In conclusion, NEC-SE would like to put the events that took place in Teleskof in perspective. If the armored dozer used by ISIS was moving at a speed of 5 mph (8.05 km) and it covered a distance of 2.5 km from Batnay, (ISIS attack position) to Teleskof trench lines, (ISIS main breach point), that means it took the dozer roughly 18 1/2 minutes to move to the breach point in clear weather and in the early daytime hours as it rumbled along the only high speed avenue of approach in Northern Iraq. As reported, the breaching operation lasted for an additional 10 minutes at the breach point as the bridging assets were laid in place. Finally, ISIS moved an additional 800 meters along abandoned Kurdish positions to enter Teleskof. How is it that for nearly 30 plus minutes, no shots were fired to prevent the breach and its expansion? Other questions that need to be asked include:

  • How did ISIS fighters know the exact location of the SEAL compound?
  • How is it that Kurdish fighters, who had ample time and ability to prevent a breach did not do so, and why do they continue to receive weapons, training, and funding from the U.S. and CF?
  • Given the unreliable 26 year track record of the Iraqi forces—Shia, Sunni, and Kurdish—why does the U.S. continue to send our Special Forces troops and “advisors” to assist the Sunni Muslim Kurds and others groups, only to have them killed due to a lack of security and/or ability of those “partnered forces” to hold their defensive lines against a slow developing breach?
  • How many years does the U.S. Air Force plan on serving as the regional air force for these forces, which would surely be overrun by ISIS in the absence of U.S. Air platforms supporting their defensive lines?
  • Would U.S. and CF troops be in better company partnering with other forces in the region, which were able to deter ISIS probing, and breaches in their respective sectors while receiving no funding or weapons from the U.S. or other CF elements in the region?

One can only imagine what those other forces would be capable of achieving if they were provided with the same U.S. special training and weapons. After 26 years and thousands of casualties the U.S. deserves a better return on its investment in Iraq. Our brave U.S. servicemen and women deserve better partners.

NEC-SC contends that, after 26 years of American involvement in Iraq, we might expect that ISIS could be readily destroyed, Democratic tenants would be supported by tribal leaders, the Iraqi government would be free of any Iranian influence, and Kurdish defensive lines would not be breached from behind. But this has not been the case. Despite our considerable efforts and massive outlays of material support plus billions of U.S. tax payer dollars spend for financial aid, “allies” in the region have failed to stop ISIS or reverse its gains.

NEC-SE can only hope that the United States will eventually awaken to the fact that American blood and treasure is being spilled on foreign soil to further the false narrative that Iraq is a viable unified nation and to support corrupt “allies” who are neither reliable nor capable of achieving our goals for the region.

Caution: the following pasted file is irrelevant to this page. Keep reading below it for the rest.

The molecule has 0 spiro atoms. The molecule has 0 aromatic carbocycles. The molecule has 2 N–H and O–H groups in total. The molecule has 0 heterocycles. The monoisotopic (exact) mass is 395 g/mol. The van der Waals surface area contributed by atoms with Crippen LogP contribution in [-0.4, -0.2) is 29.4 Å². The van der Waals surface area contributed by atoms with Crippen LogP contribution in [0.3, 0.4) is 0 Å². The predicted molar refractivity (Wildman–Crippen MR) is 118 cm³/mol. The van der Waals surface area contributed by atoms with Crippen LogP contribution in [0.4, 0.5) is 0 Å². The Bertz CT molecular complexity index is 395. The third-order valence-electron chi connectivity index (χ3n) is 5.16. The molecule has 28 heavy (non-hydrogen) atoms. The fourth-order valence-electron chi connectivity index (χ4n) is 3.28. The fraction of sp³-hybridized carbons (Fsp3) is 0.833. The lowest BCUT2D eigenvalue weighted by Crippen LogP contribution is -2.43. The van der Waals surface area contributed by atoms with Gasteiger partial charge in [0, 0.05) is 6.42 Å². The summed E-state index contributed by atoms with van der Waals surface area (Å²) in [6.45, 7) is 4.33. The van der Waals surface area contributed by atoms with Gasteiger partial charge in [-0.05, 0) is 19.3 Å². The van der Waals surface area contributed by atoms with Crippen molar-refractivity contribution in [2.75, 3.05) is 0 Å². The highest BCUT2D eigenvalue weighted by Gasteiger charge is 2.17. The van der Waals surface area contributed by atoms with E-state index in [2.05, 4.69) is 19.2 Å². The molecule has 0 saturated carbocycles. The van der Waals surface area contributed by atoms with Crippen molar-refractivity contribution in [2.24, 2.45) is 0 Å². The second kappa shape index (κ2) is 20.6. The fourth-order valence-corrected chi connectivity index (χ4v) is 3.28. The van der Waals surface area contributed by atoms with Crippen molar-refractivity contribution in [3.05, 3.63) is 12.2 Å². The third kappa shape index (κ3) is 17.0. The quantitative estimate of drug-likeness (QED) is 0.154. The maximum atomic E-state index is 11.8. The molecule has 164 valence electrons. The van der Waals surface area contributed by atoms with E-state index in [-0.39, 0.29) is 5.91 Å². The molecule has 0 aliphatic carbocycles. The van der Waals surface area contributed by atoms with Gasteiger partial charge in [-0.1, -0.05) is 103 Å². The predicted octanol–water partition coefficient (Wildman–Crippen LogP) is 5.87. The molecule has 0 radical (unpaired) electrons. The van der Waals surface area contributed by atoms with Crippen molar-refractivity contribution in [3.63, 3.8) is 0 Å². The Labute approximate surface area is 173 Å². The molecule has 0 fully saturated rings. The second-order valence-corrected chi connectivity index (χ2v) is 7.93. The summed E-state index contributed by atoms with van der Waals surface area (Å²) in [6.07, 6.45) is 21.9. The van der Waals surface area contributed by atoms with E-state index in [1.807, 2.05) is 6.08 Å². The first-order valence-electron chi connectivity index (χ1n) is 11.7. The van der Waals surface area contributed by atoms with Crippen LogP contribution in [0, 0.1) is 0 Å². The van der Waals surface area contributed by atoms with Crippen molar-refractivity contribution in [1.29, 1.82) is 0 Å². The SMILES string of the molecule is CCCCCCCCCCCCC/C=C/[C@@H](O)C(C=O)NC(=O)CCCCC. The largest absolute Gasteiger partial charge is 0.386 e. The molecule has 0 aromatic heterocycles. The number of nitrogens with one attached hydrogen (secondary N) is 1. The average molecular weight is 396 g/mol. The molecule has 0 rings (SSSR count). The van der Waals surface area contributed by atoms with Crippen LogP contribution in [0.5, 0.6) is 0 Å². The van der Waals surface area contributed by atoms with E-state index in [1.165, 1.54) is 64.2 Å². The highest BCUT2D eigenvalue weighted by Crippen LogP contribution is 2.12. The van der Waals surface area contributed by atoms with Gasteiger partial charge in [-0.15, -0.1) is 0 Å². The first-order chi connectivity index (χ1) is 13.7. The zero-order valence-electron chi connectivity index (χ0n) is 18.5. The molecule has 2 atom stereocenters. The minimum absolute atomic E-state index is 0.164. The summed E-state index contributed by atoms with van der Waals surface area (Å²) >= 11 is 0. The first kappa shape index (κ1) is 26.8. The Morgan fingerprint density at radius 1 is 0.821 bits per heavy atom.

It is our hope that the U.S. leaders understand that their policies to support this false narrative that Iraq is a whole is killing our boys and girls. If they want proof ask the Kurdish leadership to provide you the video of an ISIS Sapper that says more than our article can.  At this rate we will need more than good luck taking Mosul with our current “enduring partners” in Iraq.

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About Sargis Sangari
Sargis SangariLieutenant Colonel Sargis Sangari was born and raised in Rezaiyeh (Urmia), Iran.  He immigrated to the United States in 1980 at age ten after the Iranian Revolution.  LTC Sangari received a two-year Reserve Officer Training Corps scholarship and began his Army service in 1994 after graduating from DePaul University in Chicago, Illinois, earning a Bachelors of Science in Political Science and receiving a commission in the Infantry.  After completing the Infantry Officer Basic Course, he was assigned to 1st Battalion, 506 Infantry Regiment (Air Assault), Camp Greaves and Camp Giant Korea, where he served as a two-time Rifle Platoon Leader.  Upon his departure from Korea, LTC Sangari was assigned to the 1st Battalion, 24th Infantry Regiment, Fort Lewis, Washington, serving as a Rifle Platoon Leader, Mortar Platoon Leader, Headquarters and Headquarters Company Executive Officer, Battalion Motor Officer, and Battalion S3 Air.  LTC Sangari deployed to Bosnia-Herzegovina, and Croatia in support of Operation Joint Endeavor as the principle staff advisor for Chief of Staff Military Operations for U.S. Forces and National Agencies force protection for Implementation Forces (IFOR) and Stabilization Forces (SFOR) and the theater safety officer for all of Theater SFOR.  More information here: